Technology Improves Documentation, Helps Meet Industry Standards
November 6, 2013
By Dennis Roberts
The energy industry has seen a boom beyond expectations as companies actively work to harness the resources from the Utica and Marcellus shale formations in the East and Midwest. The unprecedented growth comes at the same time as controversy increases over the extraction process — hydraulic fracturing or fracking in which water combined with sand and chemicals is injected below the surface at high pressure to extract oil and gas. Environmental groups, who argue that fracking places the public at risk due to the possibility of long-term contamination of water and soil, have intensified their efforts to stop drilling.
Although the targets of the protests are mostly energy companies, the controversy has not escaped the attention of pipe, valve and fitting manufacturers, especially their distributors and supply houses. They too want to reassure their customers — their end user — that the products have been manufactured to meet the standards required for such high-pressure drilling. The supply houses have recognized that they, too, must do their utmost to assure that potential catastrophic accidents because of a pipe or fitting deficiencies will not occur.
But that’s not the only issue facing supply houses. Demand has forced them to meet the unusually quick response times demanded by their customers.
Meeting End-User Demands Technology has radically changed the drilling process and it has also been the catalyst for significantly improving delivery times. That should come as good news for operators focused on equipment availability. The increase in drilling operations to a nearly unprecedented degree because of the shale boom in the Northeast and Midwest has put the onus on supply houses to improve delivery times while maintaining records of product quality that will ensure safe operations. Advancement of software platforms has improved logistics and process changes for manufacturing and has enabled supply houses to expedite delivery.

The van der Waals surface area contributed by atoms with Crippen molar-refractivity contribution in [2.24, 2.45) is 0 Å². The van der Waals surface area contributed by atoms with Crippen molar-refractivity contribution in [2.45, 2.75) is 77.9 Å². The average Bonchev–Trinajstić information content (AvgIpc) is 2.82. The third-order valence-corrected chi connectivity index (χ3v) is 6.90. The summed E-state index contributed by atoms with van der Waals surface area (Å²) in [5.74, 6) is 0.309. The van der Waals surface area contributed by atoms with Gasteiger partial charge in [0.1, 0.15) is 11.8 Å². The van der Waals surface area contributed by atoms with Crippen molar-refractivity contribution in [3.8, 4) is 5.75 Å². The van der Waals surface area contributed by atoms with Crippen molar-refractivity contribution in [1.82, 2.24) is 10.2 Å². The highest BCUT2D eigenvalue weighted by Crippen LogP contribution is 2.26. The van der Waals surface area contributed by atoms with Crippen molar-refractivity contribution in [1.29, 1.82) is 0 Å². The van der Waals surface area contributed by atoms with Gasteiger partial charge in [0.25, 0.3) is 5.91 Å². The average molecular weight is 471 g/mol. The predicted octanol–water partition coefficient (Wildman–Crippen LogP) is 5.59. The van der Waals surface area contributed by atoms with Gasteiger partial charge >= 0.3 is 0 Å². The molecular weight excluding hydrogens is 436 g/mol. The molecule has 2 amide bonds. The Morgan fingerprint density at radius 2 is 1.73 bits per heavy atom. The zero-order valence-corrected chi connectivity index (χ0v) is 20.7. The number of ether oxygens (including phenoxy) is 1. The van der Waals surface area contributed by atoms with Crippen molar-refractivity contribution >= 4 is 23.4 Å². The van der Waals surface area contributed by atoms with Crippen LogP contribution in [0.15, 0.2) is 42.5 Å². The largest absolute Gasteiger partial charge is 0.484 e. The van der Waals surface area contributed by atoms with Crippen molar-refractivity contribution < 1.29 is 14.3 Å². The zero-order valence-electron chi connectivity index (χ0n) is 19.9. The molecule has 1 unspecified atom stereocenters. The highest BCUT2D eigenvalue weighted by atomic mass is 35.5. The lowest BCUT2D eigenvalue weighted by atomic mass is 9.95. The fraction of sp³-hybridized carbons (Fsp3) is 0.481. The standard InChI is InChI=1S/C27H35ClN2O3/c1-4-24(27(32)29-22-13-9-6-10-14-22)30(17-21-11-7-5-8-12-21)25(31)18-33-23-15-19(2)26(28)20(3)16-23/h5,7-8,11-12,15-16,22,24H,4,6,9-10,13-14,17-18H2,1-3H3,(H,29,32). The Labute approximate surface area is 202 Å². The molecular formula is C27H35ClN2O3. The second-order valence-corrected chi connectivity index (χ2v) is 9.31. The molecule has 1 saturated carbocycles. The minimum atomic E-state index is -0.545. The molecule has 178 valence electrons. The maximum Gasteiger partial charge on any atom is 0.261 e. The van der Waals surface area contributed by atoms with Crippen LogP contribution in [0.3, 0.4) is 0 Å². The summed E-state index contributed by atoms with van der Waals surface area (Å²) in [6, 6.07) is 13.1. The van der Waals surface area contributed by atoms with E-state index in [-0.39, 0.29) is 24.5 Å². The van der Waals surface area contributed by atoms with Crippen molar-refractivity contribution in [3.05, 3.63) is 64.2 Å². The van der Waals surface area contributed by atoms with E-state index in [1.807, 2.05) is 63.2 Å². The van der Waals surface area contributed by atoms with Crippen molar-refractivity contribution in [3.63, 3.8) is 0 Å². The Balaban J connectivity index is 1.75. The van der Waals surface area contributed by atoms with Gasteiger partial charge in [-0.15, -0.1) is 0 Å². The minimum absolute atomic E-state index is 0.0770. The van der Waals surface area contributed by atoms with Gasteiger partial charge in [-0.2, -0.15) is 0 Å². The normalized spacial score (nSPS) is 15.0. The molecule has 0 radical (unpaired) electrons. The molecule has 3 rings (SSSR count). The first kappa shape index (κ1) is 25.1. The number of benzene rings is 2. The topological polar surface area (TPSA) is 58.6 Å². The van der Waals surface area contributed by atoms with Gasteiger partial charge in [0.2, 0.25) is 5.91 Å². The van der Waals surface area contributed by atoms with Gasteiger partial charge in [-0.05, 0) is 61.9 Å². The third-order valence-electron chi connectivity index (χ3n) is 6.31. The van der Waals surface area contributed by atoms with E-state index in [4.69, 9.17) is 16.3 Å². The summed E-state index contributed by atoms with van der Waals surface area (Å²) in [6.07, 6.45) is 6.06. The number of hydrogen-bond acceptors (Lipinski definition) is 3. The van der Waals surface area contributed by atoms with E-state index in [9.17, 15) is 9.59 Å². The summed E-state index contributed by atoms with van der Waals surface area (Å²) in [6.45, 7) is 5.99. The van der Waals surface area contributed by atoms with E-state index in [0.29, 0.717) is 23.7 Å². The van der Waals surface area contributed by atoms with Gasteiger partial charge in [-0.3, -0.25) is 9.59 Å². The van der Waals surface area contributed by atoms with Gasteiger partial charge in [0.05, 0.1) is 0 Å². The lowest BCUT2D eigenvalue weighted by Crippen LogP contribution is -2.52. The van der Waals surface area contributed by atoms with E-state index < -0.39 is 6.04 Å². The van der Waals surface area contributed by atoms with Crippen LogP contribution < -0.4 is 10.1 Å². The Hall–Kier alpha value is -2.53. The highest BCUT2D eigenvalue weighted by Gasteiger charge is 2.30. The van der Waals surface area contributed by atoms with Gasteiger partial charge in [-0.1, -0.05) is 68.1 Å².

The explosive growth of gas and oil exploration has caused customers to take an even closer and more analytical look at manufacturers and the ability of their products to meet the demands of drilling operations. Each company has what may best be described as various nuances in methods and technology. These too must undergo the scrutiny of energy drillers that view each operation as a relatively small window of opportunity.
The reality is that end users want more from supply houses, particularly in quality assurance of pipe, valves and fittings. To meet and even exceed that expectation, manufacturers have relied on technology to quickly turn around configurations and different yields. Quick turnarounds are also essential for rapidly changing material demands. Manufacturers have no choice. They have to upgrade their logistical processes to streamline specialty jobs in quick fashion. They and the supply houses know all too well that energy drillers will accept nothing less than a fast response because the drillers have a short time frame to meet their customers’ needs. After all, the drillers want to get in the ground and just as rapidly, get the oil or gas to their customers. Delays due to supply logjams are costly and it will not take much for an end user to seek other sources of supply if quality and delivery fall short.
R. Allen Hodge, professional engineer and president of Hodge Construction, a New Waterford, Ohio, commercial construction company and industrial contractor, says companies like his have had to adjust to the demands for a quicker response time. “Our industrial customers prior to the natural gas boom could expect delivery of typical fabrications in one-to-three months from order, but now we are expected to turn around typical fabrications in as little as four weeks and often sooner,” Hodge says. “If you don’t react, the customer will find someone who can to a point.”
Hodge says that supply houses had been forced to “play catch-up” for several years when shale burst on the scene in Northeast Ohio, which contains Marcellus and Utica shale beds and has become a hotbed of energy activity. “Many drillers, midstream and processing companies have material clauses that limited material supplies, but now that’s changed. Over the last year, material suppliers have caught up with demand and reasonable lead times are now attainable.”